Stephen McGinty: The Duchess of Argyll showed that Scots could lead the way when it comes to pornographic pictures making a regular appearance in court

The Duke & Duchess of Argyll arrive at Turnhouse
The Duke & Duchess of Argyll arrive at Turnhouse
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IN THE warm, honey-coloured glow of independence, perhaps it will be different, but today it is surely fair to say that, to most people, Scotland is a nation not best known for the act of love.

While France and Spain revel in their reputations as lovers, the Scots can best be described as “erotically challenged”. Whether it is the long legacy of John Knox and his description of the “monstrous regiment” of women, or the dreich and cold that puts the perpetual dampener on our ardour, one thing is deemed to be certain: if Scotland was a pair of underwear, many would say we would be flannel Long Johns to France’s lacy thong.

Right? Well, I’m not so sure, for to our many celebrated achievements such as the invention of the telephone, television and Tarmac (we do so excel at the letter ‘T’) can be added the celebrity sex tape’.

When Tulisa Contostavlos, the lead singer from N-Dubz, a rap combo (or so I’m told) and judge on The X Factor, this week sent her lawyers to the High Court in London over a sex tape, she was following in the kitten-heeled footsteps of one Ethel Margaret Whigham, who was born in Newton Mearns, outside Glasgow, raised in New York and would become notorious around the world as the Duchess of Argyll, or, with apologies to Vermeer, the nude in the pearl necklace.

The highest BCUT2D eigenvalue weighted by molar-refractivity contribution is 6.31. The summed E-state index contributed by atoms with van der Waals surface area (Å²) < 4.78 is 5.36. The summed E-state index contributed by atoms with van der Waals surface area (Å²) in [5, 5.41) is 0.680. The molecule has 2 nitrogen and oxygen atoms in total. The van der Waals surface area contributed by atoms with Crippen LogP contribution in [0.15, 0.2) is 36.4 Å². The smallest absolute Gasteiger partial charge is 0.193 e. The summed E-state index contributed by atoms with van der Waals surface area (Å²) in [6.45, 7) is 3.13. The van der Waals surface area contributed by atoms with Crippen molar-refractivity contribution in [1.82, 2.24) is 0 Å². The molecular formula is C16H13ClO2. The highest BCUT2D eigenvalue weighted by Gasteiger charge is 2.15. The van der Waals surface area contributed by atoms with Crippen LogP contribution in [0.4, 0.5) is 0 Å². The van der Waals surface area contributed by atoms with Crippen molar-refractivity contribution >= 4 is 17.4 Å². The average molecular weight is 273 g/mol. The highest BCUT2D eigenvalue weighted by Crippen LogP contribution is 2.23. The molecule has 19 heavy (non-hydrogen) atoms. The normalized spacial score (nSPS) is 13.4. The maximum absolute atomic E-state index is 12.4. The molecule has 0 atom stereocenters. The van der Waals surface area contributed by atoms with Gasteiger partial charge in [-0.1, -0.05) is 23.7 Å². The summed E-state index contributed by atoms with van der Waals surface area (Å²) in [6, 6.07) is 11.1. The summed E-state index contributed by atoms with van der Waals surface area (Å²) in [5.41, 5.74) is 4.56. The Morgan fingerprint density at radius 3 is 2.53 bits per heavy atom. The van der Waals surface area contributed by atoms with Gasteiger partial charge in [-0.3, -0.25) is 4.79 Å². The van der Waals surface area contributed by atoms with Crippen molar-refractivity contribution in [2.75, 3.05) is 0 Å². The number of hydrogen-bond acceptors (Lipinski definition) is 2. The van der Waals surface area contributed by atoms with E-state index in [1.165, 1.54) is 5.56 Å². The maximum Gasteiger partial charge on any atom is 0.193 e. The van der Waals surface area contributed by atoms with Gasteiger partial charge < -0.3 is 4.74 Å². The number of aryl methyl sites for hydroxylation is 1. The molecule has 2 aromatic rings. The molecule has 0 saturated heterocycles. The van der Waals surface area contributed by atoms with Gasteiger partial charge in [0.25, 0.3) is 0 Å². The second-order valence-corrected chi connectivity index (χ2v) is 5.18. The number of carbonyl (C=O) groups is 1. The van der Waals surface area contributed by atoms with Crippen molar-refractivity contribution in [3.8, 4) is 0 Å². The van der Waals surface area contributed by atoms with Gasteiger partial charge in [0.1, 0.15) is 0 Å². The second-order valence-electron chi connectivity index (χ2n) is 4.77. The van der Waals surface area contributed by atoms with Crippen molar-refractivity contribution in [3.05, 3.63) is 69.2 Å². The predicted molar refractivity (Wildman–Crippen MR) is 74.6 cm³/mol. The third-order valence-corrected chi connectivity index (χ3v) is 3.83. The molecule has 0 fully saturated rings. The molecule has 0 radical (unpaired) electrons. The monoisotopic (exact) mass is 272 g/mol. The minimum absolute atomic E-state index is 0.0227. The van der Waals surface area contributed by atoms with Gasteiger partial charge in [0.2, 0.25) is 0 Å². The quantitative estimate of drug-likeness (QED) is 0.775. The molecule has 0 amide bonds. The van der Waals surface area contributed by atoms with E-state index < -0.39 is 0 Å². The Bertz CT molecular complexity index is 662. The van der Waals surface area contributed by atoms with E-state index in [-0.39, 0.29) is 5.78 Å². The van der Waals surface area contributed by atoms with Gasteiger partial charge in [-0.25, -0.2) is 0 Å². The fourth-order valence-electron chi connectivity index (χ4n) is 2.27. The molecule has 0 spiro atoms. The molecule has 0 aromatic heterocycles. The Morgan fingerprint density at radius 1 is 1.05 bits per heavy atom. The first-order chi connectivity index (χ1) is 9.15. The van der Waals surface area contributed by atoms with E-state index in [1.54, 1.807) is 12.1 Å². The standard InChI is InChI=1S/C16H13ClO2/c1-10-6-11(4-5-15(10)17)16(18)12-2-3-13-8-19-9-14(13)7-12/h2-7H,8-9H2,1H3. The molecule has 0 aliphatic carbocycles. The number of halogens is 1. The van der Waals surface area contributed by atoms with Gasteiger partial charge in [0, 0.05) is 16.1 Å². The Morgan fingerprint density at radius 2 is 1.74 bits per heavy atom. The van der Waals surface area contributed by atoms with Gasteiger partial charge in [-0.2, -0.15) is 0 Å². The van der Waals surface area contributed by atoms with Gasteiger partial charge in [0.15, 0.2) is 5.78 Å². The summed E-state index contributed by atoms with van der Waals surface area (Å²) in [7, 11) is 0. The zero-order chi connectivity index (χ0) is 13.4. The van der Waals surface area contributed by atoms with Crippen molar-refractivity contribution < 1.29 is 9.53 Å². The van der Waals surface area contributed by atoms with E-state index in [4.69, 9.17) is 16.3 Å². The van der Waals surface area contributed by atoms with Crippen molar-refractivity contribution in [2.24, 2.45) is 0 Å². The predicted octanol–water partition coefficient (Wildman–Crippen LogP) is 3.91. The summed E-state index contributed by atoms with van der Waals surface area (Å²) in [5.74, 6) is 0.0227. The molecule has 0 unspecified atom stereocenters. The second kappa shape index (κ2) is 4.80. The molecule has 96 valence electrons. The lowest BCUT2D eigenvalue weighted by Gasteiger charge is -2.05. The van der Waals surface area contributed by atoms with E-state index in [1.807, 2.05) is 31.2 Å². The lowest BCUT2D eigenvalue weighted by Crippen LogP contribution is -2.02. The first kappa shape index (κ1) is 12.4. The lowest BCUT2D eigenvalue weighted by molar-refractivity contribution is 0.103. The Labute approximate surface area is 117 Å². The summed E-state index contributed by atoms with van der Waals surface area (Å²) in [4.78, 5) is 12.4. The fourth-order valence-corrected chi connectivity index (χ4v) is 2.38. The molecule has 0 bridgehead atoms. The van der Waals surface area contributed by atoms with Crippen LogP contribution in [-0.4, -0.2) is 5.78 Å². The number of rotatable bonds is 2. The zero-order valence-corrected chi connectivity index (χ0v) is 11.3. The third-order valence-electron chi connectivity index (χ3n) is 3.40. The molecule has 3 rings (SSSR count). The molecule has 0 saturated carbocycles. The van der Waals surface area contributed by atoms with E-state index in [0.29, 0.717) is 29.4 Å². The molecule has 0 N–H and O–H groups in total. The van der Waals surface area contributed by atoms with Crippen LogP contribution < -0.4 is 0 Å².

Today it has become almost common practice for the noble beaks of the British law courts to adjudicate on the authenticity and potential harm liable from the release of private explicit photographs or film footage, but, to all intents and purposes, it began during 11 days in 1962 when Ian Douglas Campbell, the 11th Duke of Argyll, sought a divorce from his wife, Margaret, who would famously say: “Go to bed early and often” – a generous invitation which Lord Wheatley, the Scots judge sitting in Edinburgh, concluded she had vigorously extended far beyond her husband.

For unlike all previous divorce cases which relied on testimony, witness statements or fake photographs set up by private detectives with both partners collusion, the evidence of Mrs Campbell’s adultery was a series of explicit Polaroid photographs. They had been obtained by Mr Campbell’s daughter, Lady Jeane, who sneaked inside her stepmother’s Mayfair home and stole her diary containing the pictures.

By utilising a cutting edge camera on a tripod and timer, the duchess had photographed herself naked, but for her signature three-strand pearl necklace, as she performed fellatio on a headless man, by which I mean, a man whose head was cropped out of the picture. (Let us not add necrophilia to the indignities she would later endure.)